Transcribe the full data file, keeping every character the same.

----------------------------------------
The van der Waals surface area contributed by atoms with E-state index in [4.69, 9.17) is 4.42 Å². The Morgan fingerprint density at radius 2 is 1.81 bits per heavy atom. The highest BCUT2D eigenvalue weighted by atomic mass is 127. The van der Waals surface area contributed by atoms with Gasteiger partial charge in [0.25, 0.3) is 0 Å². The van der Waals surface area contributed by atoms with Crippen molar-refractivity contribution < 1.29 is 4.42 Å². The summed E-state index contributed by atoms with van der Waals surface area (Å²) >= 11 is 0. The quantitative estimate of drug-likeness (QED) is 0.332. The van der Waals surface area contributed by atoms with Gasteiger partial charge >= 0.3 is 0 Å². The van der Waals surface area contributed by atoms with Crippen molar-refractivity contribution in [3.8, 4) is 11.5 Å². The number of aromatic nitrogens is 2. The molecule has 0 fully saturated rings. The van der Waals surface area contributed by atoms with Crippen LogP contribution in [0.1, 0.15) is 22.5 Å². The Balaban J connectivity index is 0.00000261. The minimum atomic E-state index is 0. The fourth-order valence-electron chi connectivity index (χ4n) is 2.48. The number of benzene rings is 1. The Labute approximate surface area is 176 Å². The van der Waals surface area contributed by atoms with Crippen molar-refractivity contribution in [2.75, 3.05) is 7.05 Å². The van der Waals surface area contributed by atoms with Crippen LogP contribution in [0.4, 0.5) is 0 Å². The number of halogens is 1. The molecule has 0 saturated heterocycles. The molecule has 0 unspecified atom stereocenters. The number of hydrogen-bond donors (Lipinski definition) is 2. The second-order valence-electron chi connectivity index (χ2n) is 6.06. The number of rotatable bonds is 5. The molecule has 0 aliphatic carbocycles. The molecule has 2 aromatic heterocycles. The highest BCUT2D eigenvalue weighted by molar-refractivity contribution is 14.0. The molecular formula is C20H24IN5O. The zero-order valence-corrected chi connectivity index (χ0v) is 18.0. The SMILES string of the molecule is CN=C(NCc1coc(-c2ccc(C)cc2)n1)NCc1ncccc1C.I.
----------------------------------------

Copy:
The van der Waals surface area contributed by atoms with E-state index in [4.69, 9.17) is 4.42 Å². The Morgan fingerprint density at radius 2 is 1.81 bits per heavy atom. The highest BCUT2D eigenvalue weighted by atomic mass is 127. The van der Waals surface area contributed by atoms with Gasteiger partial charge in [0.25, 0.3) is 0 Å². The van der Waals surface area contributed by atoms with Crippen molar-refractivity contribution < 1.29 is 4.42 Å². The summed E-state index contributed by atoms with van der Waals surface area (Å²) >= 11 is 0. The quantitative estimate of drug-likeness (QED) is 0.332. The van der Waals surface area contributed by atoms with Gasteiger partial charge >= 0.3 is 0 Å². The van der Waals surface area contributed by atoms with Crippen molar-refractivity contribution in [3.8, 4) is 11.5 Å². The number of aromatic nitrogens is 2. The molecule has 0 fully saturated rings. The van der Waals surface area contributed by atoms with Crippen LogP contribution in [0.1, 0.15) is 22.5 Å². The Balaban J connectivity index is 0.00000261. The minimum atomic E-state index is 0. The fourth-order valence-electron chi connectivity index (χ4n) is 2.48. The number of benzene rings is 1. The Labute approximate surface area is 176 Å². The van der Waals surface area contributed by atoms with Crippen molar-refractivity contribution in [2.75, 3.05) is 7.05 Å². The van der Waals surface area contributed by atoms with Crippen LogP contribution in [0.4, 0.5) is 0 Å². The number of halogens is 1. The molecule has 0 saturated heterocycles. The molecule has 0 unspecified atom stereocenters. The number of hydrogen-bond donors (Lipinski definition) is 2. The second-order valence-electron chi connectivity index (χ2n) is 6.06. The number of rotatable bonds is 5. The molecule has 0 aliphatic carbocycles. The molecule has 2 aromatic heterocycles. The highest BCUT2D eigenvalue weighted by molar-refractivity contribution is 14.0. The molecular formula is C20H24IN5O. The zero-order valence-corrected chi connectivity index (χ0v) is 18.0. The SMILES string of the molecule is CN=C(NCc1coc(-c2ccc(C)cc2)n1)NCc1ncccc1C.I.